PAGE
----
“You can’t afford not to,” countered Holly. “These are the people who commission poverty-stricken artists to paint absurdly flattering portraits of their revolting children.”

“Besides,” Tessa went on, surveying the almost-finished canvas before her and beginning to realize that Holly wasn’t going to let her wriggle out of this one, “you aren’t married.”

Holly grinned, refilling her own mug with a flourish. “Ah! I didn’t say I had a husband, I said I’d found him. All that remains now is to exert a little gentle pressure.”

“And I suppose he’ll be there tonight.”

“There is that small chance,” conceded Holly smugly. “After all, it is his party.”

***

From the living room window of Tessa’s tiny cottage, perched on the side of one of the rolling, north-facing hills overlooking the spectacular elegance of the city of Bath, she could see in the far distance the equally spectacular and elegant Charrington Grange Hotel.

Even if Holly hadn’t been working there for the past two months and regaling her with endless details about it, Tessa would have heard of it. Everyone knew of the Charrington Grange Hotel, owned and run by the Monahan brothers and built up from nothing—well, scarcely anything—over the last fifteen years into one of the foremost country hotels in England. Originally a gracious Georgian residence commanding breathtaking views across the city from its position at the very top of the south-facing hills above Bath, it had fallen into hideous disrepair during its forty-year occupation by an elderly and eccentric Monahan maiden aunt. By the time of her eventual death the roof was barely intact, the walls of the gracefully proportioned rooms were streaked with damp and the entire place was overrun by the dotty old woman’s grand passion—several hundred decidedly un-housetrained cats.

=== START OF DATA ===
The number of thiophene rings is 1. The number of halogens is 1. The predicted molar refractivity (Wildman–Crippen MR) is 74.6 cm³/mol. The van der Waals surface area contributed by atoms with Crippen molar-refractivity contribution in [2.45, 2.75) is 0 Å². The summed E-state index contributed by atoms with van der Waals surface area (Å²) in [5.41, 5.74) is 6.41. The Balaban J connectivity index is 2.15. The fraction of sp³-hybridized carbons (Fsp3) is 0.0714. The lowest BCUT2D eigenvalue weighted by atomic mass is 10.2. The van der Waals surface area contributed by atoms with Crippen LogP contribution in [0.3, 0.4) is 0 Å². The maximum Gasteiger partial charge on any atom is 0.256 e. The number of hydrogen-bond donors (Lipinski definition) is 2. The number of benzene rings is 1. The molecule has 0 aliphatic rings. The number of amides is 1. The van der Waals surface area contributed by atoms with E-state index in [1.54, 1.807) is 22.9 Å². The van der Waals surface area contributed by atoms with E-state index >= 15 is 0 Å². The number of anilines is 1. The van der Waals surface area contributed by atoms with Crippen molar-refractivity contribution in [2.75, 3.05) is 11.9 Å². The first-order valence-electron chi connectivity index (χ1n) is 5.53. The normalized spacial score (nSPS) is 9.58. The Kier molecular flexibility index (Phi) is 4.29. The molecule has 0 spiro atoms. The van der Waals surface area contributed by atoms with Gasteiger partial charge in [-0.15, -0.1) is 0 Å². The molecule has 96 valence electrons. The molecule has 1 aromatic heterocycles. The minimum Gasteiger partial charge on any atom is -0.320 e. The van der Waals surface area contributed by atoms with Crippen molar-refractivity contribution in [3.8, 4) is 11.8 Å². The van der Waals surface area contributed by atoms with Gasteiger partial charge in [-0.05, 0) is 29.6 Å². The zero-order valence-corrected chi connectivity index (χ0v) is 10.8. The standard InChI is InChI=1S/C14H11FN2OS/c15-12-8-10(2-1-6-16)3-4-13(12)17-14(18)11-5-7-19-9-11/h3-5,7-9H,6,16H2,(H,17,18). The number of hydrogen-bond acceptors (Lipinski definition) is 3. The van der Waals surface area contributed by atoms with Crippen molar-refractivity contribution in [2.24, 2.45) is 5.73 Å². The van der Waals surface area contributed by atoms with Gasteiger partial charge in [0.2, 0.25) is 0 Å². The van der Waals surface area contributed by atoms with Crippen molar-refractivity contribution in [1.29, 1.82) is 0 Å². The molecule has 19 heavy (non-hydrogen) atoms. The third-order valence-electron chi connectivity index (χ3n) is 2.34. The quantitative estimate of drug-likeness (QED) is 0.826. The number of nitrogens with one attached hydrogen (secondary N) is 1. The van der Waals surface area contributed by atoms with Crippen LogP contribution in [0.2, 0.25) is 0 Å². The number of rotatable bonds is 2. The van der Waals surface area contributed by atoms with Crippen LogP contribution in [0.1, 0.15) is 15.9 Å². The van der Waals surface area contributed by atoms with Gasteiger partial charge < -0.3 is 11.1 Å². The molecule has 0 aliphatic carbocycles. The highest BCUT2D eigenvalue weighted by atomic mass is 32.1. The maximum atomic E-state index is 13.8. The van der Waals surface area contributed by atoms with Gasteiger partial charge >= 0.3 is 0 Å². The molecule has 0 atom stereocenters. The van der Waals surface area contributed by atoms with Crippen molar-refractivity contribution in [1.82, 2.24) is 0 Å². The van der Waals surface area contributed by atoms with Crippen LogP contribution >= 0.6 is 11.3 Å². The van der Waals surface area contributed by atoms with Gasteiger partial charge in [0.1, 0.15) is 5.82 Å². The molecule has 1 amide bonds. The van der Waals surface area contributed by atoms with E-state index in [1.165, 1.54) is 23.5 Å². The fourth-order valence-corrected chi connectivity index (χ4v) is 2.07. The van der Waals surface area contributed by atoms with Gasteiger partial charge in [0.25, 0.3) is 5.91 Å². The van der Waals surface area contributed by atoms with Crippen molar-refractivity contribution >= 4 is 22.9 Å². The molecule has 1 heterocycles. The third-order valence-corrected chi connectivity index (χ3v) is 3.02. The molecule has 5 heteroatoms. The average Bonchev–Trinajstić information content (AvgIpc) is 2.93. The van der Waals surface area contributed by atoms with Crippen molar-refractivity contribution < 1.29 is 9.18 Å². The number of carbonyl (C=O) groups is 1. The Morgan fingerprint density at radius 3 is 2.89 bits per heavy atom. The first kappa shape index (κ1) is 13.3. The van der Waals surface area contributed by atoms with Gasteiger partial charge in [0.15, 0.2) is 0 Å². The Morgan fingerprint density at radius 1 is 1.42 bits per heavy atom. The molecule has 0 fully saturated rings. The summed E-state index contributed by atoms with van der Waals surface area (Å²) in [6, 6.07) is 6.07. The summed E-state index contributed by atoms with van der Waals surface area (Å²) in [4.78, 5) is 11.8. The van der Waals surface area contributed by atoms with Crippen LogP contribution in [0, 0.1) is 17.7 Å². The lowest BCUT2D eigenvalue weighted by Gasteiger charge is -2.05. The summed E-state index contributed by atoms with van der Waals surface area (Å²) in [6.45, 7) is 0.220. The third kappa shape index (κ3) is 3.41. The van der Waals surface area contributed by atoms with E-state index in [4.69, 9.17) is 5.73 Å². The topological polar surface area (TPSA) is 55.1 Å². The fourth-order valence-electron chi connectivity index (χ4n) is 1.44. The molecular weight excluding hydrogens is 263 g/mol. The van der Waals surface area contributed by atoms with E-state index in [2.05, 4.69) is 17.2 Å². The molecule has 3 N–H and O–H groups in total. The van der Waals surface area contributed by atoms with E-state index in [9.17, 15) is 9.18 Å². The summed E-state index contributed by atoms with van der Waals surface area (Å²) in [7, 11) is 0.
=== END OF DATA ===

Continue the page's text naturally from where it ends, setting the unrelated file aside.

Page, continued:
Pulling every conceivable string between them, the notorious Monahan brothers, Ross and Max, had somehow managed to raise the vast amount of capital necessary to transform the crumbling old house into an opulent hotel catering to the very wealthiest clientele.

The press had had a field day at the time. The very idea that Max Monahan, moody and unpredictable, and Ross, with his mile-long reputation for carousing, heart-breaking and generally misbehaving, could pull off such a stunt was so ridiculous it was laughable. Max, the elder brother by two years, having been sent down from Oxford following a particularly outrageous prank involving a prostitute dressed as a nun and a visiting trade union leader, had rapidly established himself as a star broker on the Stock Exchange. Six months later, the day after his twenty-first birthday, he had abandoned this glittering new career, disappearing to the Caribbean and returning eighteen months later with the completed manuscripts of not one but two fat novels. These thrillers, with their winning combination of sex, violence, tension and wit were wildly successful, yet at the time Max had doubted whether he would want to do it again. It had been fun finding out that he could, but it was scarcely what he termed a proper job.